Read Romans 6:1-14
One of the reasons why the we can relate to the Bible is because its heroes aren’t pristine, perfectly obedient models for us to follow. In fact, with the exception of Jesus, every hero in the Bible is a filthy, rotten sinner! Moses was a murderer and had a bad temper. David’s lust for Bathsheba led to a cover up and murder. The apostles lied and deserted Jesus in his final hour. Noah got drunk, Samson lusted for Delilah, and Abraham surrendered his wife to Pharaoh. Bono, from the Irish rock band U2, explains: “That the scriptures are brim full of hustlers, murderers, cowards, adulterers and mercenaries used to shock me; now it is a source of great comfort.” On every page we find the story sinners—and boy, we can relate to that!
Paul’s letter to the Romans begins by explaining the scope of our sin problem. Sin has two main consequences. 1) eternal death because of the wrath of God (Romans 1:18), and 2) sinful behaviors that keep getting out of control (Romans 3:9-18). So far, Paul has explained that the gospel is the solution for the first problem—through what Jesus did for us on the cross, we have been justified (counted righteous) before God (Romans 5:19). But what about our sinful behaviors? Does the gospel offer a solution to this daily problem?
Paul’s answer is grounded in the reality of what it means to be “in Christ.” When Jesus died on the cross, He put sin to death and rose again for the glory to the Father. As Christians, we are united to Christ, which means we are also dead to sin and enabled to live in a way that gives glory to the Father. Douglas Moo writes,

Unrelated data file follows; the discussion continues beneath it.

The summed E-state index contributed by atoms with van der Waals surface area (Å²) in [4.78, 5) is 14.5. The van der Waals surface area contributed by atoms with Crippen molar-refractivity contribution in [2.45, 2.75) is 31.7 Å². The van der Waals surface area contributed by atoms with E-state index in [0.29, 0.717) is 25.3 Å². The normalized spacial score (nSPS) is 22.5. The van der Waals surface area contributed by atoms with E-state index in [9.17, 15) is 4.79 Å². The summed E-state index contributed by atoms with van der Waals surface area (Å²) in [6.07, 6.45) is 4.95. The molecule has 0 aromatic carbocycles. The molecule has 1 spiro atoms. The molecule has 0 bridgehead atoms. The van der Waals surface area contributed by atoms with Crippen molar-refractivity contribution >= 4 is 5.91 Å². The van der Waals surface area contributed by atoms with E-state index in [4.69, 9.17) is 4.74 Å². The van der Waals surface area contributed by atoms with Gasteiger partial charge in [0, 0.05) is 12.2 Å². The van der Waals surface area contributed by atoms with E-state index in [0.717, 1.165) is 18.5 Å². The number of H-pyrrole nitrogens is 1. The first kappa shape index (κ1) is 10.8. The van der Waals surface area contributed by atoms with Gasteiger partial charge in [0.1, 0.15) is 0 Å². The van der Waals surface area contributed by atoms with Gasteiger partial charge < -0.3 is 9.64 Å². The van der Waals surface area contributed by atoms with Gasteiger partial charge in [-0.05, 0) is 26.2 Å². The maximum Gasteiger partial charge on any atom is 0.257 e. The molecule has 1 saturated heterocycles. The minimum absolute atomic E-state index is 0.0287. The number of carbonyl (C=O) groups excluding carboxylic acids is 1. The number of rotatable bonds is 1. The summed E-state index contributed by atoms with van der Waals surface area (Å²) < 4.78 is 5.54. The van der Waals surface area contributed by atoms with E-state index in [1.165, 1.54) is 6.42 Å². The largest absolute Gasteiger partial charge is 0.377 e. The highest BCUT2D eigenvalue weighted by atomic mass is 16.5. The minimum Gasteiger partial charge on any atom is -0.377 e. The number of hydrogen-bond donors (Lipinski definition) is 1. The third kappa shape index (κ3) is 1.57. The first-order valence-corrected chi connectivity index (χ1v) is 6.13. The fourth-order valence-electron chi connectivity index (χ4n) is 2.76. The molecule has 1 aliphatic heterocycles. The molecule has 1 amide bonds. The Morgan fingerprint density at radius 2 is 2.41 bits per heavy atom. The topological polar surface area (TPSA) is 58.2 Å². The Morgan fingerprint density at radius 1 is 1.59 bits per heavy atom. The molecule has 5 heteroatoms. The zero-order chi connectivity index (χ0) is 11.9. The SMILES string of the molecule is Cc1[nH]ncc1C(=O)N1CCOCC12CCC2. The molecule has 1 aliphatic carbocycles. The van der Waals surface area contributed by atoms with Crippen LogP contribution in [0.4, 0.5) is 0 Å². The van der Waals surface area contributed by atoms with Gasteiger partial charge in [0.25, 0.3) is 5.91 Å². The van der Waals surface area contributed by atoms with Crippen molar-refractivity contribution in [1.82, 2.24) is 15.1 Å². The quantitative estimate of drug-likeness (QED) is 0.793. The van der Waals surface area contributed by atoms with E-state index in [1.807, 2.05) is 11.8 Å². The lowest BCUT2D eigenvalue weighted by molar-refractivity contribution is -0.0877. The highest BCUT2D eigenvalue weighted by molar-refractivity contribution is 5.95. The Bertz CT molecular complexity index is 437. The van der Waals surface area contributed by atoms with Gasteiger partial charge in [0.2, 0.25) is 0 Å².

“Christ’s death ‘on our behalf’ frees us not only from the penalty of sin but from the power of sin also. Justification — acquittal from the guilt of sin — and sanctification — deliverance from ‘sinning’ — must never be confused, but neither can they be separated.”
Isn’t that incredibly freeing? This means that we are no longer slaves to sinful behaviors, but in Christ, there is real power to stop sinning! In Romans 6:12-14, Paul commands us to not let sin reign in our bodies, but to use our bodies as instruments of righteousness. But he concludes by repeating the reality of what it means to be “in Christ”: “For sin will have no dominion over you.” This reality is not something that we earned, but rather it is a benefit of the grace God has given you. It is a result of the gospel!
Questions for study and discussion:
1) Read Galatians 2:11-14. (For more details on this incident, read Acts 15:1-35.) Notice how Paul says that Peter’s behavior was not “in step with the truth of the gospel.” How were Peter’s actions in opposition to the gospel?
2) In what ways does the gospel guide how we interact with one another?
3) What response do you typically have to temptation? Do you immediately give in, do you take time to consider it, or do you work hard to resist it?
4) The gospel tells us about our identity as children of God, how we have been set free from the power of sin and death, how the Lord is sovereign over all things and we can trust Him, and so much more. How can the reality of the gospel help you in times of temptation?